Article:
Those of you who know me well know that How Much is Enough? is the title of my first book, published in 2002. “How much is enough?” is also a question — one that I suspect most of us revisit from time to time.
I’ve always been charitable financially, feeling that part of human decency is responding in whatever way we can to the needs of others. My late husband Jerry believed that too. The need now is going to be greater than ever, because of the Republican sweep of Congress. If we get the promised huge tax cuts for the wealthy, billions of dollars in new military spending, and a big infrastructure bill, there will literally be no money left in the federal budget for programs that deal with climate change, poverty, scientific and medical research, foreign aid, protecting human rights, education — anything.
At the same time, I’m at an age when medical bills can occur suddenly and spiral out of control. I have no faith in Trump’s promise to protect Social Security and Medicare for those in my age bracket. Trump demonstrably cares about two things: winning adulation, and enriching himself and his family. Anything else is negotiable.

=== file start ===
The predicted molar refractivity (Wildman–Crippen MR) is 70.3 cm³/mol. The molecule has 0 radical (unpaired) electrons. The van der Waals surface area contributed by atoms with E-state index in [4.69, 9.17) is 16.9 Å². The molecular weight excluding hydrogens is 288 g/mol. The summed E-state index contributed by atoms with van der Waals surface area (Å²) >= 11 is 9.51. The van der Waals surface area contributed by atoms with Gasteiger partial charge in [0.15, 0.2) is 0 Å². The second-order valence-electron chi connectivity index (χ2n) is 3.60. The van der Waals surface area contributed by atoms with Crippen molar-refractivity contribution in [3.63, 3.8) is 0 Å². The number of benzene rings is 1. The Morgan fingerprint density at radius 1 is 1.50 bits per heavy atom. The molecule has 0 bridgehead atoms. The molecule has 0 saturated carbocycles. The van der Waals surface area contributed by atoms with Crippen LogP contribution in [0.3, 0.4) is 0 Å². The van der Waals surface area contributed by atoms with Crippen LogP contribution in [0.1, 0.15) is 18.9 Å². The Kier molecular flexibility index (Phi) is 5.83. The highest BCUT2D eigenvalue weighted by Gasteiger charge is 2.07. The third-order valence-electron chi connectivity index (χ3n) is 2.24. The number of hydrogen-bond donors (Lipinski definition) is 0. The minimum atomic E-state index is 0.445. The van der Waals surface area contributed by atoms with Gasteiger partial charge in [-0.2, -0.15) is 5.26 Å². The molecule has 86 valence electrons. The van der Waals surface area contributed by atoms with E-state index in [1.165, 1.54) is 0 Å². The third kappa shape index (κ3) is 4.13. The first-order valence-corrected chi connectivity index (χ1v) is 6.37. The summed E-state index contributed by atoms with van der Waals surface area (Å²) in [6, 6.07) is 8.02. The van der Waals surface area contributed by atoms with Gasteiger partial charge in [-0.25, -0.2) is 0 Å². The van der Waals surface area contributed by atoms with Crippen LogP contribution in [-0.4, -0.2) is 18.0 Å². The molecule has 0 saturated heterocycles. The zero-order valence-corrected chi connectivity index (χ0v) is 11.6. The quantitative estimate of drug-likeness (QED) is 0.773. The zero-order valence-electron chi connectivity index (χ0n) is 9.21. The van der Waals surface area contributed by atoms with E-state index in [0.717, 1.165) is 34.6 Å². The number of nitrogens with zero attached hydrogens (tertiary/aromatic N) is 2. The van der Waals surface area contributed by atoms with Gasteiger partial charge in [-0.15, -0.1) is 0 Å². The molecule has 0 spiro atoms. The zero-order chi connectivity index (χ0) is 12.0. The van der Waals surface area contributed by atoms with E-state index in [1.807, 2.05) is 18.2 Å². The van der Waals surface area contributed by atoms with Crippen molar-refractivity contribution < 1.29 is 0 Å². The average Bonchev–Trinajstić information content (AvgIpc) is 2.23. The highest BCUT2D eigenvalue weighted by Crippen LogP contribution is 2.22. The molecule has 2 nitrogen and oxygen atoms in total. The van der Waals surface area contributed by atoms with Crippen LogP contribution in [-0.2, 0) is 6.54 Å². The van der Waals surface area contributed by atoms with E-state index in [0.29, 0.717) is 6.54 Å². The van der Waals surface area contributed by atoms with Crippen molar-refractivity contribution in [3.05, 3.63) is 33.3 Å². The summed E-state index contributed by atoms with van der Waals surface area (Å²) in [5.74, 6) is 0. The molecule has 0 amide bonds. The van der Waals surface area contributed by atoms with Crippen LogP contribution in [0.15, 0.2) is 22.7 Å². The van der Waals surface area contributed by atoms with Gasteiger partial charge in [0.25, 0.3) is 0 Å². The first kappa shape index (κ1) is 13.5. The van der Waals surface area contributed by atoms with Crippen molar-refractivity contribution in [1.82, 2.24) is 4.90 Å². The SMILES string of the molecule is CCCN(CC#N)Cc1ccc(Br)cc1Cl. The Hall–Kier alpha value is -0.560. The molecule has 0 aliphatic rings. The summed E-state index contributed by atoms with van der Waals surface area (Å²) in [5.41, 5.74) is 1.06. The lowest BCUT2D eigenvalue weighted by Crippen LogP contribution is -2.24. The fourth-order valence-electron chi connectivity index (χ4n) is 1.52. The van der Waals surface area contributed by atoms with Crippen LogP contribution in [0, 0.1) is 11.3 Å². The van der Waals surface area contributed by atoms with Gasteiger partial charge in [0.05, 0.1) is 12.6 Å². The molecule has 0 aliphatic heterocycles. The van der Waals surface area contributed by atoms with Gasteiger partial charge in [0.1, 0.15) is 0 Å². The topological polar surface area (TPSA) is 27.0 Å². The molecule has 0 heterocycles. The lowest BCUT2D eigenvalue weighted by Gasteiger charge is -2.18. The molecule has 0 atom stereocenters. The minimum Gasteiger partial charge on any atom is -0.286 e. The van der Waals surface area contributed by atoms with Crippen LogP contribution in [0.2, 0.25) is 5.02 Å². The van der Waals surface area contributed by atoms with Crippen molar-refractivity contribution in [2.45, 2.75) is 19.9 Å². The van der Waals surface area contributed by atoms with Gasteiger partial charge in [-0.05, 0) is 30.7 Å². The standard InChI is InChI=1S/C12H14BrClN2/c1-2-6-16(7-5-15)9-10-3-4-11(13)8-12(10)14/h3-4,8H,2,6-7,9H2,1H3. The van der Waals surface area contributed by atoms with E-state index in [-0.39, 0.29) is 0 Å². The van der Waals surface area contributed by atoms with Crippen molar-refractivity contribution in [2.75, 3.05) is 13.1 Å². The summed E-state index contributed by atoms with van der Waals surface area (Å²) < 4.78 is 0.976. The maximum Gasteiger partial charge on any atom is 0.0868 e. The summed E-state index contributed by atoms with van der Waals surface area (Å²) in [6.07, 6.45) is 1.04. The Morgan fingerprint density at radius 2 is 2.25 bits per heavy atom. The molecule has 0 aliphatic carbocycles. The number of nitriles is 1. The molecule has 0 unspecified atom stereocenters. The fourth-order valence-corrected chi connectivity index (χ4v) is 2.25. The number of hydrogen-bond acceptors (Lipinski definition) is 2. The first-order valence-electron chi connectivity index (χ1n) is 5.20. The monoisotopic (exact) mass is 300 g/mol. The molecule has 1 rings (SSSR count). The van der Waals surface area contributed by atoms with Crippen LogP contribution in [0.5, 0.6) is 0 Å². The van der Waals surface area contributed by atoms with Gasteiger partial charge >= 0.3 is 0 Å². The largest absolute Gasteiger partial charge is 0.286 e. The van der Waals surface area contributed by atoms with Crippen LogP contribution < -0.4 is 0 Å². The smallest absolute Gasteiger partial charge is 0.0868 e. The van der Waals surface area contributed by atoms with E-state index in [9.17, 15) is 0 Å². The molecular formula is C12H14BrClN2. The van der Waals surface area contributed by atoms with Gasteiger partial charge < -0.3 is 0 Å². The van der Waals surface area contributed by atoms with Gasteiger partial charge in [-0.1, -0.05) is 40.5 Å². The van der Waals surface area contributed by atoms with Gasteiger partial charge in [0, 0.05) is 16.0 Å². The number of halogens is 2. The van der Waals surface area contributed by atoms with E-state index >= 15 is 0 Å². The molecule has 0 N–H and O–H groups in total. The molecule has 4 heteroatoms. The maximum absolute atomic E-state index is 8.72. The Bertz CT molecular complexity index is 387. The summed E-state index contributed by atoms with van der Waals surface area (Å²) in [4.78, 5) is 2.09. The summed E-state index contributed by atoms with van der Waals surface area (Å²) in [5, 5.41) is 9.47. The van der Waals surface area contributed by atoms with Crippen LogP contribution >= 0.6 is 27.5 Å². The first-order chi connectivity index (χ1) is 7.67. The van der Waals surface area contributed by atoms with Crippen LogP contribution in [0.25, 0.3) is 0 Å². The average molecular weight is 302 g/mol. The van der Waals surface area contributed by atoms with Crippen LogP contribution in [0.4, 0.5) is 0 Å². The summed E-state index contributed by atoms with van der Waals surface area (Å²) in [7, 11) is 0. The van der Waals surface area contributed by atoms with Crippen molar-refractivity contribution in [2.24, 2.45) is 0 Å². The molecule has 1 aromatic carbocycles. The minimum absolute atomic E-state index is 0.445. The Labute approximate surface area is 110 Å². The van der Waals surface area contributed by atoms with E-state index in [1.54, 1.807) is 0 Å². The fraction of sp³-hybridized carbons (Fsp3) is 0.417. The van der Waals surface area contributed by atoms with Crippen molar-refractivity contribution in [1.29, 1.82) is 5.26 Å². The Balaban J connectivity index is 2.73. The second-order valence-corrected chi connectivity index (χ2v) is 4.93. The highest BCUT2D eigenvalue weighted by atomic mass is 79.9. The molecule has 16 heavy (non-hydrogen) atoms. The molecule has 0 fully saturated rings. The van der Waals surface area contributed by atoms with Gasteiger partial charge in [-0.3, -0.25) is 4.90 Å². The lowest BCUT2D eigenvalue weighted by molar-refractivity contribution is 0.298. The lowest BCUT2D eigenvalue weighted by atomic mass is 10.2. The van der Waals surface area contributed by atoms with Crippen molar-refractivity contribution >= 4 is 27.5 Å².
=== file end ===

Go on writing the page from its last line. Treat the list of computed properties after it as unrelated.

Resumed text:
Those competing dynamics create a push me-pull me feeling about charitable giving. I see that the need is large and growing. In the moment I have enough, and can afford to share. At the same time, I’m at an age when calamity can arrive suddenly and unbidden — most particularly in the area of personal health. That makes me want to hold on to what I have, against the day that I might need it.
How do you think about this, at whatever stage of life you may be in? Do you believe in sharing with others? Does the current political environment make you more or less willing to act on that belief? I’m curious to hear your thoughts, which I trust might enlighten my own.